Should We Transition Back to Remote Learning?

Staff+Writer+-+Emily+Wilburn+

Staff Writer – Emily Wilburn

Emily Wilburn , Staff Writer

With the new Omicron variant making headlines, many are left wondering if students should transition back to remote learning. The United States has unfortunately, yet again, been struck with rising Covid-19 cases this post holiday season. And so it all comes down to one question: should Stamford Public Schools participate in online learning after winter break?

This question boils down to whether we should prioritize mental health to physical health and vice versa. According to The Beacon, 75 percent of college students reported feeling more anxious or stressed doing online learning. The mental health of students showed drastic declines during the school shut down we experienced in the 2020-2021 school year. This time around, students have the opportunity to immunize themselves through the recently developed vaccine. The new booster shot is also available for all who are 16 years of age and older, and is recommended by the CDC.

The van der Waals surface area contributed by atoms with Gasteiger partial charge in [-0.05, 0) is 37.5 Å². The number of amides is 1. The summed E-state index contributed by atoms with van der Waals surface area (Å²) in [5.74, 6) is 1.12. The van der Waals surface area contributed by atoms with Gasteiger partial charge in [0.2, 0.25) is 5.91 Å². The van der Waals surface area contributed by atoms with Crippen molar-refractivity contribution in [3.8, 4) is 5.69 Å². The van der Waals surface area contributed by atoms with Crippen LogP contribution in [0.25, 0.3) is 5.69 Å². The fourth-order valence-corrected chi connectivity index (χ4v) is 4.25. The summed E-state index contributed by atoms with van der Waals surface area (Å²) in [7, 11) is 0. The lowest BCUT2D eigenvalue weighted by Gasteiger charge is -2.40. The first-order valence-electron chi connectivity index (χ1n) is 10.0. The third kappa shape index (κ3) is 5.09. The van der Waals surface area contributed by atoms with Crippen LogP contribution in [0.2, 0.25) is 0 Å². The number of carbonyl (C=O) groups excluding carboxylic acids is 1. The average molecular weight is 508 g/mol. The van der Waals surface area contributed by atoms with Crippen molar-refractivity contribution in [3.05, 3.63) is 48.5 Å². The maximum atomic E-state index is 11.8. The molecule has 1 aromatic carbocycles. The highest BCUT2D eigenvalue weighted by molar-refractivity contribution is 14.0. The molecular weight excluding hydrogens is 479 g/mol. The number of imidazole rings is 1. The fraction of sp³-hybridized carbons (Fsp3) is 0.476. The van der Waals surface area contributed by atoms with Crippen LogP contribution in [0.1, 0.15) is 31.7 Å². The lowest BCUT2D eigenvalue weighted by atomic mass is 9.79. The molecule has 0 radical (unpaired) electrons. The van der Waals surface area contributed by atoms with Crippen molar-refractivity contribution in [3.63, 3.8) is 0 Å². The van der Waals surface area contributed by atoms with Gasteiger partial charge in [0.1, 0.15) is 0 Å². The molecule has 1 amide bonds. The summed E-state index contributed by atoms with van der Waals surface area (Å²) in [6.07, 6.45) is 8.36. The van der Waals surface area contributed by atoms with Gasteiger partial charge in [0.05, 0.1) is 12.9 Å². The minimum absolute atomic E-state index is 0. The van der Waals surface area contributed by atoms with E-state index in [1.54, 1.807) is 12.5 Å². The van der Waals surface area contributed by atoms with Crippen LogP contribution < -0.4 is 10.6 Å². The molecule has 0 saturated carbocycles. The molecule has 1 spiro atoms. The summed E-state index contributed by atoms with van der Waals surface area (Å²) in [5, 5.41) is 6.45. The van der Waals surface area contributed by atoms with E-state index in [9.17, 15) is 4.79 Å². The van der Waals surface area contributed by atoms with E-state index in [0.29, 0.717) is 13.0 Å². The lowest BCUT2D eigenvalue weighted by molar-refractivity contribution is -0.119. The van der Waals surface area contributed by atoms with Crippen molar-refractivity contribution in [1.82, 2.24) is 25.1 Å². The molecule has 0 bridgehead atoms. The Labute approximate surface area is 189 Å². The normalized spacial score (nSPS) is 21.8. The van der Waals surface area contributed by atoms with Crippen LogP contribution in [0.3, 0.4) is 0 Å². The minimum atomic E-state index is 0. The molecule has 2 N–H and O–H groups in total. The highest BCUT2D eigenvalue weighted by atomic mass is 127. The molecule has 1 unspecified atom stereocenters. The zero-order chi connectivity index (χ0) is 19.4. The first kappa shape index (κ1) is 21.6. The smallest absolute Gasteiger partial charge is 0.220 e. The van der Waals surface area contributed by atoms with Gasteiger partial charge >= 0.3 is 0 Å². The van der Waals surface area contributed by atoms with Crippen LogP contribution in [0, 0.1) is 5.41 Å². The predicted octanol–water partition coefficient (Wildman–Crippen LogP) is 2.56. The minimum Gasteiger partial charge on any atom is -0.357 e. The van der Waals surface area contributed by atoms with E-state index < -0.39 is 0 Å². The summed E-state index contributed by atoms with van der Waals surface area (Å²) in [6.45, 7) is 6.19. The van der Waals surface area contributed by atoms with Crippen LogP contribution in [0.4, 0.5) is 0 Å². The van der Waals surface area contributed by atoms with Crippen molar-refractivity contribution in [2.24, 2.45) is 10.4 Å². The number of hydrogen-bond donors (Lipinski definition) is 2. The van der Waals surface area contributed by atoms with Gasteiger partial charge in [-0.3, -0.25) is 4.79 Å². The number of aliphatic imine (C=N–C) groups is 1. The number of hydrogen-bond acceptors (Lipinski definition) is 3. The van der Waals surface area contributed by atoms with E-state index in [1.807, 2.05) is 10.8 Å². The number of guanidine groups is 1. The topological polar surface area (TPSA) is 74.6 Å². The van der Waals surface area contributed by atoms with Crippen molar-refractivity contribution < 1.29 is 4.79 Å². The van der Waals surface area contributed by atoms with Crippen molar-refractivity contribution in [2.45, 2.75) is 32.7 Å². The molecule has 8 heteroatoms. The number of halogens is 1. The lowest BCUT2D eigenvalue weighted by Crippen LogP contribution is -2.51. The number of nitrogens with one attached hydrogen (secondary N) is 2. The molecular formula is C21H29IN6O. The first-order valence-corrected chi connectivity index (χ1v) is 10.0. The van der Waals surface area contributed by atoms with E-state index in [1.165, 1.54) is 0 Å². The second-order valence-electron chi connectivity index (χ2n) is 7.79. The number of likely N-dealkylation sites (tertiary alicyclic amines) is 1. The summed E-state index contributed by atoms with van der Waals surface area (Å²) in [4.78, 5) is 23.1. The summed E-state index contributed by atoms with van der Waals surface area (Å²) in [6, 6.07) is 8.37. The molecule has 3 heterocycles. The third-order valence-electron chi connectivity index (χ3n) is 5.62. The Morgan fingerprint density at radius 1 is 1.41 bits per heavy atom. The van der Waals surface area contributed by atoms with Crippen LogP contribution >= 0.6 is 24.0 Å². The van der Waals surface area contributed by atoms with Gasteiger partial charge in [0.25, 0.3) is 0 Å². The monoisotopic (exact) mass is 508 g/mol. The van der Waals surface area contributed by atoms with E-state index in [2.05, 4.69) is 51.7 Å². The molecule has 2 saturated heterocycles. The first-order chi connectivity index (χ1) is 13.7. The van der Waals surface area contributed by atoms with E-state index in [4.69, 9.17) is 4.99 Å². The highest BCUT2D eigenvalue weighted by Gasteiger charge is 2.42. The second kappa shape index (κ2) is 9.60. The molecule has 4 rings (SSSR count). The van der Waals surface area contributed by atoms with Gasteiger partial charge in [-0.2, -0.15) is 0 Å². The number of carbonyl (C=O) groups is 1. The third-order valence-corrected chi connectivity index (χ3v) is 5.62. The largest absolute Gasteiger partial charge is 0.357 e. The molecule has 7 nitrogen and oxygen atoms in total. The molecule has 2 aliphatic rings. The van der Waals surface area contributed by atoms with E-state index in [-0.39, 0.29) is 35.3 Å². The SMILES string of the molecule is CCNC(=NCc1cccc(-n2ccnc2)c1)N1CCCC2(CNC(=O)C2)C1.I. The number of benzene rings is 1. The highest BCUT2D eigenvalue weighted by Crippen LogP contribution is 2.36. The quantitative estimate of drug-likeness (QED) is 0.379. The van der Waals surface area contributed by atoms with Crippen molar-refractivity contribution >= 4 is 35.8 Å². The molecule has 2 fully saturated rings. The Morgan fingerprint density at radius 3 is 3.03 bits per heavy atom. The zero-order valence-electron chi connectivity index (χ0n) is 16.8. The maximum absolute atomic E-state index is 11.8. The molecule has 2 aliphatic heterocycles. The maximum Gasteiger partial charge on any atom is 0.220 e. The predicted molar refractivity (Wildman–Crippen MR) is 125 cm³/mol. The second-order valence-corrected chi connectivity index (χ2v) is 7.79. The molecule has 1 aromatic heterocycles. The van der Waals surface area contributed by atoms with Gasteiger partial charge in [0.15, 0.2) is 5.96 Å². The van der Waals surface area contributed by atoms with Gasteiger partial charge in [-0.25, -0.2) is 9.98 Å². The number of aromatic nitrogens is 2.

We have to take teachers into consideration as well. They are pressured to meet harsher deadlines when online and many struggle with conducting educational classing without being face-to-face. It is also more difficult to manage students and see if they are cheating during exams, which only results in further harm to students’ education. According to Education Week, 56 percent of teachers reported that they only got through half or less than half of their curriculum during the 2020 shutdown. Proper communication is also vital for the relationship between students and their teachers, and emails and virtual calls simply do not make the cut.

Online learning requires that students be self-motivated, which the vast majority are not. If given the option to skip the Google Meet and stay in bed, many students would choose an extra hour of sleep. If worried about attendance, a student could join the meeting and go back to sleep anyways to ensure they get a marked present. Many students also suffered a significant decrease in their GPAs and motivation levels.

While avoiding Covid-19 is still important nearly two years after its primal outbreak, we as a society are much better equipped to handle it now. Going back to remote learning would only harm students’ education while many are preparing to go off to college in the fall. The adjustment back to in person schooling after a period of online learning is not easy, and many students will likely fall through the cracks if they have to navigate that again.